SEC: Investors bilked investors of $11 million

OMAHA, NE The SEC filed a federal lawsuit and obtained an order freezing assets raised as part of the scheme. A hearing will be held Thursday in Florida to determine if the assets should remain frozen.

The four partners named in the lawsuit are Stephen Bowman, of Omaha, Neb.; John and Marian Morgan, of Sarasota, Fla.; and Thomas Woodcock Jr., of Rockwell, Texas. They did not immediately respond to phone and e-mail messages Monday.

The SEC says investors were promised returns as high as 70 percent. Some received payments from newer investors' money, as in a Ponzi scheme. But many investors were never paid anything while the partners made excuses.

"Investors were given a vague assortment of excuses ranging from Patriot Act scrutiny to their lawyer's vacation schedule as reasons why payments of promised returns were delayed," said Donald Hoerl, director of the SEC's Denver office.

Government investigators say the business partners used some of the investors' money for Bowman's gambling expenses, the Morgans' mortgage payments and for Ponzi payments to other investors.

Investors were led to believe the investment program was successful and would deliver returns between 14 percent and 70 percent a month. The SEC describes the investment as a classic "prime bank" scheme.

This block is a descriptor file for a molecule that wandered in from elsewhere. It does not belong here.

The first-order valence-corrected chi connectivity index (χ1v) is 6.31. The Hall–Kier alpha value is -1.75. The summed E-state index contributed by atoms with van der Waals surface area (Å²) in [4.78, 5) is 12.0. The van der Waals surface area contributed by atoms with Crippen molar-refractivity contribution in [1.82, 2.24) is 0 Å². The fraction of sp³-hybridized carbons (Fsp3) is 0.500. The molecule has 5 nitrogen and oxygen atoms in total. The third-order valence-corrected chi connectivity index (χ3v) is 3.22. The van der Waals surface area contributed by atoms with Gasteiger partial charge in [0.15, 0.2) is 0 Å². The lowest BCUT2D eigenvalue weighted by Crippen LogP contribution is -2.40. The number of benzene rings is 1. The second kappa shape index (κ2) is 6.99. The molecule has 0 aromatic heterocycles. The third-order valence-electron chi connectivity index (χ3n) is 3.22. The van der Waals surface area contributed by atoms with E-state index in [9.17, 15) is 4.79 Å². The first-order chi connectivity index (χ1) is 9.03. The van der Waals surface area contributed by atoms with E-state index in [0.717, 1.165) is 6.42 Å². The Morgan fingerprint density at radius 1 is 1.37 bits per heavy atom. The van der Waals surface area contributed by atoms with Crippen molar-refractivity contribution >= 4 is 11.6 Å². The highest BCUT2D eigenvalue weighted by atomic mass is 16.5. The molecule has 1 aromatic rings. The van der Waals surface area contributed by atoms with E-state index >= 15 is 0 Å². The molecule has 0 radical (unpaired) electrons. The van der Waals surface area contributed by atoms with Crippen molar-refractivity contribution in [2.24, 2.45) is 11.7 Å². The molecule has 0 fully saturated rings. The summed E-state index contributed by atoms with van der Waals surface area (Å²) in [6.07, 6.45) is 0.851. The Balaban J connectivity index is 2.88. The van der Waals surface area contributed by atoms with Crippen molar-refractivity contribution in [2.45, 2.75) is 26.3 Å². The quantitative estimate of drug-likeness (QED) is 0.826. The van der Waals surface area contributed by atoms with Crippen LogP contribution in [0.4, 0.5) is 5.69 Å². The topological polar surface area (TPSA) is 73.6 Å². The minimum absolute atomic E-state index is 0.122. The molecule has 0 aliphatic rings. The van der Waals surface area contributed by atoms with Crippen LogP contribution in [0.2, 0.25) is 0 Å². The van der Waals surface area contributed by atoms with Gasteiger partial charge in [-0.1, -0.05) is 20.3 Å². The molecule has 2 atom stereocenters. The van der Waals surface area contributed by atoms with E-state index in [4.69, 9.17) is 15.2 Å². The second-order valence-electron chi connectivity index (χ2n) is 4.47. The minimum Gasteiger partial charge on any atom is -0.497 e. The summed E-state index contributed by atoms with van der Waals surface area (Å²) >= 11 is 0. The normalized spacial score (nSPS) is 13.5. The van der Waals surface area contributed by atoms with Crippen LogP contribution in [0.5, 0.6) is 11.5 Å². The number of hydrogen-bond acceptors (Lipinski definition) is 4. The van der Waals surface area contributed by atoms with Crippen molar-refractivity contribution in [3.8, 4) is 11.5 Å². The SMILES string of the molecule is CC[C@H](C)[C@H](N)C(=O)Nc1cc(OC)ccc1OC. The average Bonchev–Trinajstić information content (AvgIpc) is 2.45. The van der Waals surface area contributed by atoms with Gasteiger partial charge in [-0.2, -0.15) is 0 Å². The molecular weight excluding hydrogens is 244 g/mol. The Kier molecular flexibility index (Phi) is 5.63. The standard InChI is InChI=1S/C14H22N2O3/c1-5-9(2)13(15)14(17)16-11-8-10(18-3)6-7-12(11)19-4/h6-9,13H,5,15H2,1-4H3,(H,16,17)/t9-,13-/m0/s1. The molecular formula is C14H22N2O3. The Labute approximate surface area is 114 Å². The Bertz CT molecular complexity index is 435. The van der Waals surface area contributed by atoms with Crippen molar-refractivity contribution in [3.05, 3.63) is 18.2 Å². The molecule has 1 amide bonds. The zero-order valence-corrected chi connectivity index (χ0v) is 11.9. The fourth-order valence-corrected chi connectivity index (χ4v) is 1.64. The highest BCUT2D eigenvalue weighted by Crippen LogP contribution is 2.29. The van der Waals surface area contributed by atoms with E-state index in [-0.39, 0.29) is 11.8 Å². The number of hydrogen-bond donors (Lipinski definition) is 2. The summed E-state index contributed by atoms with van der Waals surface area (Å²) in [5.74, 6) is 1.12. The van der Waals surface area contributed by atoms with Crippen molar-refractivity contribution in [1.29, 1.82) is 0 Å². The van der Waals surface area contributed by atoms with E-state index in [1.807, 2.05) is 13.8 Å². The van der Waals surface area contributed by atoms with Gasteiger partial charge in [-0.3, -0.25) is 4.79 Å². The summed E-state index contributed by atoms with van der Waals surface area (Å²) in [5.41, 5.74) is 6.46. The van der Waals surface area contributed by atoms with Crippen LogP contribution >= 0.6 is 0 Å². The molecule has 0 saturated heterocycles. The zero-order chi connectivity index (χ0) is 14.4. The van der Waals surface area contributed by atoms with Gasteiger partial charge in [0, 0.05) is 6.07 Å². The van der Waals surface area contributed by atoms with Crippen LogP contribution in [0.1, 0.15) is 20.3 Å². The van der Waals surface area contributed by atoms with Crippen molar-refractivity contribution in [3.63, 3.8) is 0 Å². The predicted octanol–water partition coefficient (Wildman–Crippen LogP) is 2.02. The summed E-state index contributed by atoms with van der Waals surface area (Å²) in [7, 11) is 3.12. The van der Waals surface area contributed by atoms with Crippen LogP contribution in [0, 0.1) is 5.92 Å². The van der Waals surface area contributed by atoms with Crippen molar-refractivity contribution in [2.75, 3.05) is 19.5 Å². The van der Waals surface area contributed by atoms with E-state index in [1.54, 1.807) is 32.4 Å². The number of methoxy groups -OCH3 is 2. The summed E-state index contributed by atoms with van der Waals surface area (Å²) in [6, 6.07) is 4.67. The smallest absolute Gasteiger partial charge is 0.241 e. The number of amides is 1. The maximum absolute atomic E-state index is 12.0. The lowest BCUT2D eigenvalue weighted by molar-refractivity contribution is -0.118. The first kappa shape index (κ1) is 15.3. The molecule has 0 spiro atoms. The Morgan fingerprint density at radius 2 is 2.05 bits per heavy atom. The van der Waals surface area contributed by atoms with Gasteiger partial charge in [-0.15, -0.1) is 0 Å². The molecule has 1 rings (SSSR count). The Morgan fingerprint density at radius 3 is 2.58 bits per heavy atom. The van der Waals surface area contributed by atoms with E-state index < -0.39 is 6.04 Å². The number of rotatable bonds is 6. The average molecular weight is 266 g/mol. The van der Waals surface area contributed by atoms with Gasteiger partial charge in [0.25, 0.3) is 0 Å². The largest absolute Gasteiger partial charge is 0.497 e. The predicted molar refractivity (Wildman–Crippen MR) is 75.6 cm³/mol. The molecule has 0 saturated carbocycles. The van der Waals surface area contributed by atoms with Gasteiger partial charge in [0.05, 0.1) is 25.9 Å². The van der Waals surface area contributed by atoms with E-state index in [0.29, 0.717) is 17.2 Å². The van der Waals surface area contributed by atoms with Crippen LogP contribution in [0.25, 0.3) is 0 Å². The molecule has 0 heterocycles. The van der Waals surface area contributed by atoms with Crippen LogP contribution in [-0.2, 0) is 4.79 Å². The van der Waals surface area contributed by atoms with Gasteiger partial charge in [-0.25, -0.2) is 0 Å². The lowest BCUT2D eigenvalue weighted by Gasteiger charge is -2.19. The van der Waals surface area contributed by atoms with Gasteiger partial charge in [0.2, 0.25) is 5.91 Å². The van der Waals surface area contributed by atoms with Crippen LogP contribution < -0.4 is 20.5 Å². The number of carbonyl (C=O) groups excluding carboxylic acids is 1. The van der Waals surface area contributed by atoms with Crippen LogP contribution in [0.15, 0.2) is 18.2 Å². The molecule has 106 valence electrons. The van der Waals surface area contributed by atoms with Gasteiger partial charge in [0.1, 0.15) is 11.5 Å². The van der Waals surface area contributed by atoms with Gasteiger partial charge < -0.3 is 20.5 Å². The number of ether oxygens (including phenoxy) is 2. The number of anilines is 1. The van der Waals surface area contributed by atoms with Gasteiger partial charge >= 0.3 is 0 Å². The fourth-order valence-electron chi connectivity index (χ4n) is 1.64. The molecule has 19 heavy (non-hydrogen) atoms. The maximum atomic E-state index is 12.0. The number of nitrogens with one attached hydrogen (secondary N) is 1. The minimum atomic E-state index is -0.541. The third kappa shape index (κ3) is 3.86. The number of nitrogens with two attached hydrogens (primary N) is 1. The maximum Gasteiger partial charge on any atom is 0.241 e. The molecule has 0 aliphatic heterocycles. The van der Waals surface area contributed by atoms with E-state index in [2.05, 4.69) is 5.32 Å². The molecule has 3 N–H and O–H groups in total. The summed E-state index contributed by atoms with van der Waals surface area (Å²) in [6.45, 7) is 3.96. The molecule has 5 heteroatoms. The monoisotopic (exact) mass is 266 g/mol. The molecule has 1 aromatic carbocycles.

Investors believed that their money would be lent to traders to help finance the loans between big banks and the Federal Reserve.

The money involved in the scheme was primarily raised in 2006 and 2007.

Woodcock raised nearly $8 million from at least 150 investors nationwide for the investment scheme. Most of that was transferred to Bowman, who raised roughly $6 million more.

The lawsuit, filed June 11 in Tampa, Fla., also names Nebraska-based Bowman Marketing Group, Inc., and Danish entity Morgan European Holdings ApS.

The lawsuit says Bowman transferred at least $4.5 million to the Danish company, which then sent most of that back to U.S. accounts controlled by the Morgans.

None of the investments involved was registered with the SEC, as the law requires, and none of the partners was ever registered to sell such investments as broker-dealers.

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